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Five Mortgage Lenders Sued for False FHA Claims

courtroomThe U.S. government has filed a lawsuit against five mortgage lenders and their principals, alleging that they defrauded the government and a number of banks through false Federal Housing Administration (FHA) claims.

Kelly T. Currie, Acting United States Attorney for the Eastern District of New York, David A. Montoya, Inspector General for HUD, and Frederick W. Gibson, Acting Inspector General for the Federal Deposit Insurance Corporation, filed the suit against the Rainy Day Foundation, Inc., a charitable "counseling fund" with its associated business entities and principals.

"Fraudulent practices, such as those alleged here, compromise the integrity of the FHA mortgage insurance program, and harm both the housing market and homeowners by contributing to loan defaults and housing foreclosures."

According to a press release from the Justice Department, the Rainy Day Foundation, together with five Eastern District of New York-based mortgage lenders and their principals, allegedly schemed the U.S. and several Federal Deposit Insurance Corporation-insured banks out of $5,605,237 in mortgage losses from false FHA claims.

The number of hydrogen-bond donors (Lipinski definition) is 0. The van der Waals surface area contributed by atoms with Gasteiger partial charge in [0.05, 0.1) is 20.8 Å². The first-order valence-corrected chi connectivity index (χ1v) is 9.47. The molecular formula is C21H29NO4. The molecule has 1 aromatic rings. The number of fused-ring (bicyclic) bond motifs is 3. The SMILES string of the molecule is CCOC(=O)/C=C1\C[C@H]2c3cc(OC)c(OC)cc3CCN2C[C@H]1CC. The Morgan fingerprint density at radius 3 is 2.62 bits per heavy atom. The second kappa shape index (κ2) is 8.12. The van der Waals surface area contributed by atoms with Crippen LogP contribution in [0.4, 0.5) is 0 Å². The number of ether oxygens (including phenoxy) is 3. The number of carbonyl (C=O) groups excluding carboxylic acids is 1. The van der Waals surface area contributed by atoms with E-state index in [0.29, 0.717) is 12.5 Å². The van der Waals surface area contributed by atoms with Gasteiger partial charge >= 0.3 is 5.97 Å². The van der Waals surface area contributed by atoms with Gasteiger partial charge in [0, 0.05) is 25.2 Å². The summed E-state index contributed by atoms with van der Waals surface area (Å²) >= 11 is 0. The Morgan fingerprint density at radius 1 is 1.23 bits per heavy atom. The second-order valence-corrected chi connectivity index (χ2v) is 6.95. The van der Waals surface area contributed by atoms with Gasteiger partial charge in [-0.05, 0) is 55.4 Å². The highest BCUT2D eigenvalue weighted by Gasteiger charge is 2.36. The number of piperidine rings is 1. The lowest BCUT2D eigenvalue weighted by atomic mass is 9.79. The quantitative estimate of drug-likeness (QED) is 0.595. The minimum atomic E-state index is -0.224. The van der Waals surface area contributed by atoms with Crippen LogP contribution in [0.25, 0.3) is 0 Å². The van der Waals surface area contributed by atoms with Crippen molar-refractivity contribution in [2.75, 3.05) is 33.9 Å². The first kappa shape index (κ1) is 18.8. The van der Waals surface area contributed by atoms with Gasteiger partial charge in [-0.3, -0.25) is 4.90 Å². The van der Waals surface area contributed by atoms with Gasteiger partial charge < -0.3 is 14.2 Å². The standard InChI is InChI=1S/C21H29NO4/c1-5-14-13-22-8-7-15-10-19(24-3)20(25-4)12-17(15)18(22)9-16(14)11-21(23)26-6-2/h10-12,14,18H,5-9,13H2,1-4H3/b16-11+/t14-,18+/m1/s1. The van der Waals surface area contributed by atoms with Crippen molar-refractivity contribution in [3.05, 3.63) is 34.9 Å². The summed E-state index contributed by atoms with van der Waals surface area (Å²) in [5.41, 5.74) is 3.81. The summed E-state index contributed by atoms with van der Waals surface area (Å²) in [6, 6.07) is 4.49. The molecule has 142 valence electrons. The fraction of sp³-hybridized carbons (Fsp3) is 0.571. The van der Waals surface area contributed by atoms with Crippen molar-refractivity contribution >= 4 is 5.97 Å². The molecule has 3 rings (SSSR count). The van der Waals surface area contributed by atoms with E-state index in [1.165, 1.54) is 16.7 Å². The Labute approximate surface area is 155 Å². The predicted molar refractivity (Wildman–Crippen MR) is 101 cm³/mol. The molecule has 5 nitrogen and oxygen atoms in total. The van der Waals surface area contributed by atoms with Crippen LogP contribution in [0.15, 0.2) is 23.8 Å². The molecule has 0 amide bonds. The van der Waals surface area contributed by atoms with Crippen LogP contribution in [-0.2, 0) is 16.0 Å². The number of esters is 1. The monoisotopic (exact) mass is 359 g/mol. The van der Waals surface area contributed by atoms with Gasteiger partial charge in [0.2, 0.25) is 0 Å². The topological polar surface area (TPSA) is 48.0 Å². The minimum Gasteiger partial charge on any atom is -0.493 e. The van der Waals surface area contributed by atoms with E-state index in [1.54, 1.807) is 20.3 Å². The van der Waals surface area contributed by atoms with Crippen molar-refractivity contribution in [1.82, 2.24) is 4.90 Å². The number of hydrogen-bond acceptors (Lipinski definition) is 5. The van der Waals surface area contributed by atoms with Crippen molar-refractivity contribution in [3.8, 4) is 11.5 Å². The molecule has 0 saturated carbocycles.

The names of the other mortgage lenders were not immediately disclosed by the Justice Department.

The mortgage lenders' loans apparently went into "early payment default" more quickly and frequently than the average default rate at other lenders. In addition, the lenders also conspired with the Rainy Day Foundation to keep their higher than average default rates under wrap so they could continue to use the HUD program.

“Fraudulent practices, such as those alleged here, compromise the integrity of the FHA mortgage insurance program, and harm both the housing market and homeowners by contributing to loan defaults and housing foreclosures,” Currie said. “We will continue to vigorously use all means at our disposal to stop those who engage in such activity.”

HUD Inspector General Montoya added, "The Rainy Day Foundation and its multiple subsidiary companies solicited the business of FHA Direct Endorsement Lenders by promising to manipulate HUD databases to hide the existence of delinquent loans from the FHA. Such behavior will not be tolerated.”

FDIC Acting Inspector General Gibson also noted, “The FDIC-OIG was pleased to support the Department of Justice and HUD in investigating this matter and in helping to ready this civil suit. Together we can broaden the government's efforts to pursue damages resulting from misconduct that has harmed the nation's financial institutions and its mortgage markets.”

The complaint seeks:

  • Treble damages and penalties under the False Claims Act, 31 U.S.C. § 3729 et seq.
  • Fines under the Financial Institutions Recovery, Reform and Enforcement Act ("FIRREA"), 12 U.S.C. § 1833a.
  • Damages and indemnification under the common law theories of gross negligence, breach of fiduciary duty and unjust enrichment.

About Author: Xhevrije West

Xhevrije West is a writer and editor based in Dallas, Texas. She has worked for a number of publications including The Syracuse New Times, Dallas Flow Magazine, and Bellwethr Magazine. She completed her Bachelors at Alcorn State University and went on to complete her Masters at Syracuse University.
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